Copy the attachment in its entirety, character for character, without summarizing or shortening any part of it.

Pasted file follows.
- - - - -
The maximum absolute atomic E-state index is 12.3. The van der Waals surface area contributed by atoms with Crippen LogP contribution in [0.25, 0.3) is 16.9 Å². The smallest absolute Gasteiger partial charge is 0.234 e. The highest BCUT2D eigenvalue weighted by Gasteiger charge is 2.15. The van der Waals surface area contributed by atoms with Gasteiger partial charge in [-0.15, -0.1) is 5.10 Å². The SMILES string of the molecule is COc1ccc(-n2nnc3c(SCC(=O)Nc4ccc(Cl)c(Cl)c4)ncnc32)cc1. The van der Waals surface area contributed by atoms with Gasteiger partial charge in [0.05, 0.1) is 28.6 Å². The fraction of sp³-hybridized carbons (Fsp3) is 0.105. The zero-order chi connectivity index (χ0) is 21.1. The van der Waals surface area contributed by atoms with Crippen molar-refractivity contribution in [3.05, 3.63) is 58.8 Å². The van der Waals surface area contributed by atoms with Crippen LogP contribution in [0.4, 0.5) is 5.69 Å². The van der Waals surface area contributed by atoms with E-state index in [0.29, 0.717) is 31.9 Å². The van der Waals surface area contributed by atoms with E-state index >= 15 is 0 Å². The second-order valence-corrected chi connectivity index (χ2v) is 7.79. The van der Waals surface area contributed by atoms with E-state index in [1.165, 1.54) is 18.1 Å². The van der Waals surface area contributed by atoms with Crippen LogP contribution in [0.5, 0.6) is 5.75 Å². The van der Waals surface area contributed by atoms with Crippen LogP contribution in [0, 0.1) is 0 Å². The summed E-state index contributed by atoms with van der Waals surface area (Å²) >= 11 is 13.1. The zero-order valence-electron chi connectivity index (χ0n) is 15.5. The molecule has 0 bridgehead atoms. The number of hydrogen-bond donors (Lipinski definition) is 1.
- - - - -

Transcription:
The maximum absolute atomic E-state index is 12.3. The van der Waals surface area contributed by atoms with Crippen LogP contribution in [0.25, 0.3) is 16.9 Å². The smallest absolute Gasteiger partial charge is 0.234 e. The highest BCUT2D eigenvalue weighted by Gasteiger charge is 2.15. The van der Waals surface area contributed by atoms with Gasteiger partial charge in [-0.15, -0.1) is 5.10 Å². The SMILES string of the molecule is COc1ccc(-n2nnc3c(SCC(=O)Nc4ccc(Cl)c(Cl)c4)ncnc32)cc1. The van der Waals surface area contributed by atoms with Gasteiger partial charge in [0.05, 0.1) is 28.6 Å². The fraction of sp³-hybridized carbons (Fsp3) is 0.105. The zero-order chi connectivity index (χ0) is 21.1. The van der Waals surface area contributed by atoms with Crippen molar-refractivity contribution in [3.05, 3.63) is 58.8 Å². The van der Waals surface area contributed by atoms with Crippen LogP contribution in [0.4, 0.5) is 5.69 Å². The van der Waals surface area contributed by atoms with E-state index in [0.29, 0.717) is 31.9 Å². The van der Waals surface area contributed by atoms with E-state index >= 15 is 0 Å². The second-order valence-corrected chi connectivity index (χ2v) is 7.79. The van der Waals surface area contributed by atoms with E-state index in [1.165, 1.54) is 18.1 Å². The van der Waals surface area contributed by atoms with Crippen LogP contribution in [0.5, 0.6) is 5.75 Å². The van der Waals surface area contributed by atoms with Crippen LogP contribution in [0, 0.1) is 0 Å². The summed E-state index contributed by atoms with van der Waals surface area (Å²) >= 11 is 13.1. The zero-order valence-electron chi connectivity index (χ0n) is 15.5. The molecule has 0 bridgehead atoms. The number of hydrogen-bond donors (Lipinski definition) is 1.